What this visual demonstrates is that low IV stocks are not expected to experience large movements, whereas high IV stocks are expected to experience much larger price fluctuations. More specifically, the implied probability of the 10% IV stock trading below $70 or above $130 in a year is essentially 0%. However, the 25% IV stock has a much higher implied probability of trading below $70 or above $130 in a year.
If we examined out-of-the-money options with the same strike price on each stock, we would find that the 25% IV stock's options are more expensive than the options on the 10% IV stock.
For example, the 70 put or 130 call would be nearly worthless on the 10% IV stock because the implied probability of the stock trading to those strike prices is almost 0%. However, if we looked at the 70 put or 130 call on the 25% IV stock, we'd find that the options have some value because the stock price has a much wider range of expected prices compared to the 10% IV stock.
Calculating a Stock's Expected Move Over Any Time Period
For one year expected moves, simply multiplying the stock price by implied volatility will do. However, for shorter time frames, the expected range calculation must be adjusted. Here is the formula for calculating a stock's one standard deviation move for any time period:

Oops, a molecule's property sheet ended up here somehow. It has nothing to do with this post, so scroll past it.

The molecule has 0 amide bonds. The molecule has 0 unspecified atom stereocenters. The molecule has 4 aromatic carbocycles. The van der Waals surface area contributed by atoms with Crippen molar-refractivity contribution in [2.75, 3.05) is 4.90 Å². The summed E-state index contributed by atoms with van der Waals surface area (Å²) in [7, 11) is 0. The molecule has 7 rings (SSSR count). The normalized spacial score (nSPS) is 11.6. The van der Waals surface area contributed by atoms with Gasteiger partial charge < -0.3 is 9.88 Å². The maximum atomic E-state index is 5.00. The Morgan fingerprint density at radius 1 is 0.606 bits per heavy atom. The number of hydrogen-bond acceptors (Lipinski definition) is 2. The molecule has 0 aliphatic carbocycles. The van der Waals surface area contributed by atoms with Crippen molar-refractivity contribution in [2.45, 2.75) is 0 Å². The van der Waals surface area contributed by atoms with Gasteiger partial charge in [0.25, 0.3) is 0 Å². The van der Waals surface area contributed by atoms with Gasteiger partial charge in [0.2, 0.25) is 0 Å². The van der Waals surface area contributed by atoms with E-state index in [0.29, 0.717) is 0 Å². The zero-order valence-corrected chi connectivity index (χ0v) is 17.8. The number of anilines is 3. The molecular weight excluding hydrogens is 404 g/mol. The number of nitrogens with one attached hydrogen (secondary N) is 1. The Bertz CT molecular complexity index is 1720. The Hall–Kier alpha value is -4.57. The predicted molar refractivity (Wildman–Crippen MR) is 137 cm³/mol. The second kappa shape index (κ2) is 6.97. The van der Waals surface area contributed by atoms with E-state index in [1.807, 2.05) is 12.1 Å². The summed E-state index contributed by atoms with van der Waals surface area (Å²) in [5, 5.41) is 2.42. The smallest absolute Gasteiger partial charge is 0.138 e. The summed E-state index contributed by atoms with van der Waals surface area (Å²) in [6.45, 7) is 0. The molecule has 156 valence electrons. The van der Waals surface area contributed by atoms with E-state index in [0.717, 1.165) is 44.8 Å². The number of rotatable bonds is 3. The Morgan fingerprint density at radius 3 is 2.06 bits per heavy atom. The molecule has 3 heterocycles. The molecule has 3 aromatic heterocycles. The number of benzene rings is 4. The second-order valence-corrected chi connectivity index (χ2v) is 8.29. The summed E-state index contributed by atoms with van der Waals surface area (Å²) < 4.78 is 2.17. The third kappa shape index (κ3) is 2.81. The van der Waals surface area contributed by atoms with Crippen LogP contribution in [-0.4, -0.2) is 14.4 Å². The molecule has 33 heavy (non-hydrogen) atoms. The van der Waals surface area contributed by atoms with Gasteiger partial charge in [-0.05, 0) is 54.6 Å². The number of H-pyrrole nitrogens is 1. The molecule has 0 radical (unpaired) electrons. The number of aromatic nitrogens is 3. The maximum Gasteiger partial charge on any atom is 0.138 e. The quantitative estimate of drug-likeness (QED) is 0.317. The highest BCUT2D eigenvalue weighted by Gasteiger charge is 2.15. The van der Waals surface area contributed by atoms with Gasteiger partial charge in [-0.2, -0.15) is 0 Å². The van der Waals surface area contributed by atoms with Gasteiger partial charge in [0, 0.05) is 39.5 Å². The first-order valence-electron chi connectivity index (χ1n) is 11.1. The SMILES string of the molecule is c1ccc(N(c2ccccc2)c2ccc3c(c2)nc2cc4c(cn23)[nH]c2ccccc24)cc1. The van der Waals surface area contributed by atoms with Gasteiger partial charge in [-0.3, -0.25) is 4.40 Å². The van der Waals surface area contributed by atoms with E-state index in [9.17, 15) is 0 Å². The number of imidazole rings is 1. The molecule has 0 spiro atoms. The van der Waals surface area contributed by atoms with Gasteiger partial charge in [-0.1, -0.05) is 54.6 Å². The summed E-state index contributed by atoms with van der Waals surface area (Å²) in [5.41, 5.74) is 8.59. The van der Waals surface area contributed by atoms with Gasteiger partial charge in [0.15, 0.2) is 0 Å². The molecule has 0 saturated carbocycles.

Note: you can also use trading days to expiration, but you'll have to change the denominator from 365 to 252, as there are 252 trading days in a year.
On a $250 stock with 15% implied volatility, the 30-day one standard deviation move would be:
If we wanted a one-day calculation, we can adjust the formula accordingly:
One thing to note about using this formula is that you should use the implied volatility of the expiration cycle closest to your target time period.
For example, if you're calculating a 5-day expected move, use the IV of the expiration cycle closest to 5 days to expiration. If you're calculating a 180-day expected move, use the IV of a cycle with close to 180 days to expiration.
Why? Because you want to use the implied volatility of the options that match your target time frame. If you use 180-day option prices (implied volatility) for a 3-day expected move calculation, the expected move result will not be accurate.